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Monday, August 12, 2013
August 12, 2013 News Read
By Andrew Walden @ 4:58 PM :: 3320 Views

Akaka Tribe “Disenrollment” -- 75% of Hawaiians “will not be acknowledged”

KOS: Open Primary Forces Democrats to Discipline Lawmakers

Rail: The remaining issues still before Judge Tashima

Anti-GMO Activists See December Deadline for County Action

Akaka Tribe: 'Privileged Tribal Leaders' Seek End Run Around Congress

SA: "Congress, as the voice of the people, has made it clear for more than 17 years that Americans do not want to divide our society with the government establishment of an exclusively race-based entity," said Keli‘i Akina, president and chief executive officer of the Grassroot Institute of Hawaii, a group that has consistently opposed federal recognition. "The use of executive action to bypass the will of the people is both unconstitutional and an affront to democracy."

He said federal recognition would only enable a "privileged group of tribal leaders" to exploit resources and entitlements without benefiting Hawaiians....

Under the 1994 Federally Recognized Indian Tribe List Act, an American Indian group may become federally recognized by an act of Congress, through administrative procedures or by a decision of the U.S. Supreme Court. Whether Native Hawaiians could be recognized in a similar fashion is being explored.

"The president is being asked to consider a number of potential executive actions," U.S. Sen. Brian Schatz said in a recent interview. "That could take many forms, including something by the Department of Interior, or at the secretary level or something at the presidential level.

"So the mechanics of this are still being considered alongside the really challenging public policy question, but our basic premise is that Native Hawaiians ought to be treated (just as un)fairly when it comes to native groups."...

Sen. Mazie Hirono said the delegation remains committed to Native Hawaiian recognition and is open to pursuing all courses of action with a president from Hawaii who recognizes its importance.

"I think the president is very committed to Native Hawaiian recognition, and he said that he is going to be reviewing the legal basis in which executive action can be taken," Hirono said. "We're not there yet, but the delegation is definitely open to that and that route."

U.S. Reps. Colleen Hana­busa and Tulsi Gabbard added their support. Hana­busa said the goal of federal recognition was nothing new for Hawaii members.

"There are several ways the Department of Interior could pursue recognition, as they have with other native peoples in the past, and that is not an unusual process," she said. "We need to work together to decide which path forward is the best for Native Hawaiians, and I stand ready to assist them in making that important decision."

Advocates agree that getting the legislation passed through Congress would be difficult right now....

Background:

read ... Other ways explored for Native Hawaiian recognition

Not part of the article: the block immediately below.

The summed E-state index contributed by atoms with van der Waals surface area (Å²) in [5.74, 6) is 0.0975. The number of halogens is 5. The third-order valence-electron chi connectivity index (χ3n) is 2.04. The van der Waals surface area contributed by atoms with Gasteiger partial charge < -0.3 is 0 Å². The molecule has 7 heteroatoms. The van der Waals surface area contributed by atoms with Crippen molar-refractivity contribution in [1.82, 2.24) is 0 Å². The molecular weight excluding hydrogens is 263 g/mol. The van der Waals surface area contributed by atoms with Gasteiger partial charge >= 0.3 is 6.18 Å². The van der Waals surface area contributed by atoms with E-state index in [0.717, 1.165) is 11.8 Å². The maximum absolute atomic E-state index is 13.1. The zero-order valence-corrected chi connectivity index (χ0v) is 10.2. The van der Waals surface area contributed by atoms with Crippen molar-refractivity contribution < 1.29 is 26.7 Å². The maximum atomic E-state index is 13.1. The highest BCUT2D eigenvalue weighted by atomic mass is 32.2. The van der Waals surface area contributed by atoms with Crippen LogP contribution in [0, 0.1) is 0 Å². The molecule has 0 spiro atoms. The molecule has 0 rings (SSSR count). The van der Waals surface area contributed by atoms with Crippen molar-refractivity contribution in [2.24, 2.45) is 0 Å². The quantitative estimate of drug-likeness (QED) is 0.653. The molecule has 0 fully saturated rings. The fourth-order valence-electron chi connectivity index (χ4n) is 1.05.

Ninth Circuit to hear rail case

KHON: Heading into Thursday's hearing before the U.S. 9th Circuit Court of Appeals, proponents and opponents of the city's $5.3 billion rail system expressed confidence in their positions.

"We look forward to presenting our case and responding to any questions the judges may have," said Dan Grabauskas, CEO of the Honolulu Authority for Rapid Transportation.

"It's important that we get the project moving again so that we can deliver an efficient transportation system on time and on budget for the people of Oahu."

Cliff Slater of the anti-rail group Honolulutraffic.com said this today:

"Of any appeals court of the United States, the Ninth Circuit is where you want to go. They're very friendly on environmental issues."

read ... Ninth Circuit to hear rail case

Civil Beat: Nobody Reads Us

CB: It's always awkward to write about yourself. But the media landscape in Hawaii has been changing and more change is in store when Civil Beat and Huffington Post launch a new website next month....the new HuffPost Hawaii will be part-owned by Civil Beat, and will share its office space....still I think the general public is not being served. Civil Beat for instance has really valuable stuff but I just don't know what their reach is."

Civil Beat has a well-educated and influential readership, but it still doesn't seem to have a very broad one. Civil Beat declined to share subscription numbers or to specifically characterize its subscriber growth rate other than to say it has "increased a lot," according to editor Patti Epler....

Civil Beat, too, uses a paywall, but its approach has evolved over time. The site has already dismantled its hard paywall — a system that required first-time visitors to the site to pay for access — in favor of a metered paywall that allows visitors to read some Civil Beat articles for free before they're required to register (and eventually subscribe). While it is possible that Civil Beat will one day eliminate its paywall, the site's editor says there are no plans to do so.

"We have talked about (taking down the paywall)," Civil Beat's Epler said. "We're not changing it right now but certainly the Huffington Post Hawaii addition will get us to thinking about how we should do things a little bit differently."....

Civil Beat ... popular reach in Hawaii has so far been limited. I remember making local reporting calls in the site's first few months of existence and hearing the person on the other end of the line ask, "Civil Beach? Civil Beef?"

Briscoe, formerly of the Associated Press, says Civil Beat "badly needs to find better ways to promote itself."